According to a Willamette Week article published Tuesday, the Oregon Department of Transportation is “prepared to conduct a full-blown environmental impact study for the project,” instead of the Environmental Assessment the agency produced this past February.
Holy smokes, this is massive.
We are delighted to learn that the Oregon Department of Transportation has conceded that their freeway expansion as proposed did not meet the standards expected by thousands of local community members and civic institutions.
First things first: Thank You.
We also thank Portland Transportation Commissioner Chloe Eudaly, Portland Public Schools, Metro, and the Albina Vision Trust in particular for their leadership in demanding ODOT conduct a more rigorous study of the impacts this freeway expansion will have on the air we breathe, the traffic we sit in, and the rising oceans on our warming planet. These entities each wrote thoughtful, nuanced critiques of the project that ODOT had proposed and demanded that the agency address numerous critical concerns that the community raised regarding the impacts to traffic, carbon emissions, air pollution and environmental justice. This is leadership, and we are so grateful.
What’s Next: Given the considerable role our grassroots initiative played in ensuring the local community was properly informed about this project, we expect and look forward to ODOT working with No More Freeways as a crucial community stakeholder in this project as they establish the parameters of this Environmental Impact Statement. We intend to make recommendations of how ODOT and PBOT can fully comply with the letter and intent of the National Environmental Policy Act and use the EIS process to more fully and fairly assess alternatives to freeway expansion that (unlike ODOT’s current proposal) will actually address carbon emissions, air pollution, traffic congestion, and provide restorative justice to the Albina community.
Stay tuned. We’re just getting started. But holy smokes, we won the first round of our freeway fight.
It’s Been a Hot Anti-Freeway Summer
Since we haven’t sent out an update in a hot minute, we figured that, in addition to our exciting news about the EIS, we’d also provide a couple snippets as to what No More Freeways has been up to this summer. Buckle Up!
📻 NMF Visits OPB 🎙️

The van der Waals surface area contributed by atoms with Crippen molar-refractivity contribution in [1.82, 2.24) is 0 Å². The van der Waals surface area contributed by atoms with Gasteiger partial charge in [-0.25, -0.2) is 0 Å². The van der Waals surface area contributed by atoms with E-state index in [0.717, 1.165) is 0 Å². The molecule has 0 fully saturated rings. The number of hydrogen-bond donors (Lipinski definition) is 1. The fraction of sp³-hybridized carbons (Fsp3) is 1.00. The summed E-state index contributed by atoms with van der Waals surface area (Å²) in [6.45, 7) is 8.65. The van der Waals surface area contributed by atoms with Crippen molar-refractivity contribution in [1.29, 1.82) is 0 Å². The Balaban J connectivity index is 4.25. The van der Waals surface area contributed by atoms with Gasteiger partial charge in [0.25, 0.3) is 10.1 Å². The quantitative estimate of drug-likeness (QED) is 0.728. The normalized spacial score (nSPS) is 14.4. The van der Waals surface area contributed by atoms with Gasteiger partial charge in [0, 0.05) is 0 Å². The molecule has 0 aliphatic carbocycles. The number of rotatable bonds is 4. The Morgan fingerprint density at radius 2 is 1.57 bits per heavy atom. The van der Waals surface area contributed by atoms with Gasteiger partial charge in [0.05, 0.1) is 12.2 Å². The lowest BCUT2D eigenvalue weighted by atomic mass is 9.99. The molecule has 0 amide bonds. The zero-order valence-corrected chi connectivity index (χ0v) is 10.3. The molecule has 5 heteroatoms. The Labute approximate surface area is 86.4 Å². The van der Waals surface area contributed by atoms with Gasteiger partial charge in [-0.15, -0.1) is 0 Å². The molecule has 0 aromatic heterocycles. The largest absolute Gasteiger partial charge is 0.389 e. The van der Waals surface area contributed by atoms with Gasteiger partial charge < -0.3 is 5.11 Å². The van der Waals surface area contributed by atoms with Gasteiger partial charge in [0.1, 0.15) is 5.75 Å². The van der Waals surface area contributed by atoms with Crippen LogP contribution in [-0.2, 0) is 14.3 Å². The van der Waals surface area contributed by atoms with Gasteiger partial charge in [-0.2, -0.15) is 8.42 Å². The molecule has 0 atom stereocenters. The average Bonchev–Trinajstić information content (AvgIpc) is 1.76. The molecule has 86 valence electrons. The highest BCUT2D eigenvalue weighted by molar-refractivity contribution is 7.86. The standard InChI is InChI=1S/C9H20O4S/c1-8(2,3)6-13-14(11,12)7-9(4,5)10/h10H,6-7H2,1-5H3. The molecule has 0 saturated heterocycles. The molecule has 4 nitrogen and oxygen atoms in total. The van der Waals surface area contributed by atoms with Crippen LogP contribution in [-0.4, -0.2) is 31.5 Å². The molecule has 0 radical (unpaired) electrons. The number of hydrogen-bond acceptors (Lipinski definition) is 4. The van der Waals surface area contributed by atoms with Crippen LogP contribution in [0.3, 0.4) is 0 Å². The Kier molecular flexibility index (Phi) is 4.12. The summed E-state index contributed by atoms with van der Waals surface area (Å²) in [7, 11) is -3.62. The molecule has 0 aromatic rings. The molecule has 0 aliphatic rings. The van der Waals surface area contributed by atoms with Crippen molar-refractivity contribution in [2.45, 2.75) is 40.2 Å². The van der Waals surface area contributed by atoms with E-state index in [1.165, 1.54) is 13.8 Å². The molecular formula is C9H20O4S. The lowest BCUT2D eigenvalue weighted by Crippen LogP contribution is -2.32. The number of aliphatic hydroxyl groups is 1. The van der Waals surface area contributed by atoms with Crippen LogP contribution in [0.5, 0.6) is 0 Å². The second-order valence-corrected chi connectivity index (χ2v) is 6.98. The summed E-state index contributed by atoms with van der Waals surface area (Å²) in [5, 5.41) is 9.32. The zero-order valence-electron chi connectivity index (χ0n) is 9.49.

Oregon Public Broadcasting’s signature program, Think Out Loud, has been running a series of interviews reflecting perspectives on I-5. NMF’s Aaron Brown was invited on last month, and used his 15 minutes of fame to eviscerate ODOT’s boondoggle, speak about the moral imperative to divest from fossil fuel infrastructure like freeways, and explain No More Freeways’ support for the intentions of the Albina Vision Trust. If you haven’t heard it, it’s the best 15-minute run down of our campaign we’ve produced to date. Thanks to OPB for the invite!
Sunrise Movement take to Metro’s #getmoving2020 task force
No More Freeways has been working with the Portland Chapter of the Sunrise Movement and students from Harriet Tubman Middle School to testify at Metro’s Transportation Task Force. The regional government has convened an advisory committee to make recommendations for the 2020 Transportation Package, and youth climate advocates have been showing up to demand that the package doesn’t include freeway expansions or additional road capacity. We’ve also been showing up for our pals with OPAL Environmental Justice Oregon, who this summer launched their #UpWithRiders campaign (check out their video!)
You can read coverage of Sunrise youth’s testimony in BikePortland.org, and watch the Tubman students’ testimony on Youtube. We’ll be continuing to track the T2020 conversation; we’ve been livetweeting the #getmoving2020 hearings.
NMF Letter to OTC:
Future generations depend on a climate-smart hire for next ODOT director
“There’s no getting around this crucial fact – the decision of who to hire for the next head of ODOT is arguably the most carbon-consequential decision that the OTC will make in this young century.”
ODOT is currently in the final stages of hiring the next director of the agency (Willamette Week wrote about this yesterday). This process is being undertaken by the Oregon Transportation Commission (OTC), who oversees ODOT (it’s the entity that we testified in front of this past spring). We submitted a letter last Mayarticulating the urgency that the next director of ODOT be ready to steer the statewide agency towards increased collaboration with municipal partners, prioritizing decarbonization initiatives by promoting infrastructure investments to reduce Vehicles Miles Traveled (VMT), and stopping build all these damn freeways.
National Publication calls ODOT’s Rose Quarter Freeway Expansion
Sunrise Movement Hosts Sit-in at Mayor Wheeler’s Office, Demanding End to Freeway Expansion
ELECTION SEASON IS SOMEHOW ONCE AGAIN UNDERWAY
Portland Forward hosts NMF, 350PDX, OPAL to talk transportation
Legislative Session Wrap Up
- HB 2007, which created the second strongest diesel engine regulations in the country (students from Harriet Tubman Middle School, above, testified in support of this in March);
- HB 2015, which allowed all Oregonians regardless of citizenship status to obtain drivers’ licenses;
- HB 2001, a first-of-its-kind legislation which legalized missing middle housing to create necessary housing density.
- ..and we OPPOSED HB 3023-A, which would have given Uber and Lyft sweetheart deals to avoid local regulation on TNCs.
We’re blessed and oh-so-grateful for your help. Together, we can stop this dumb freeway.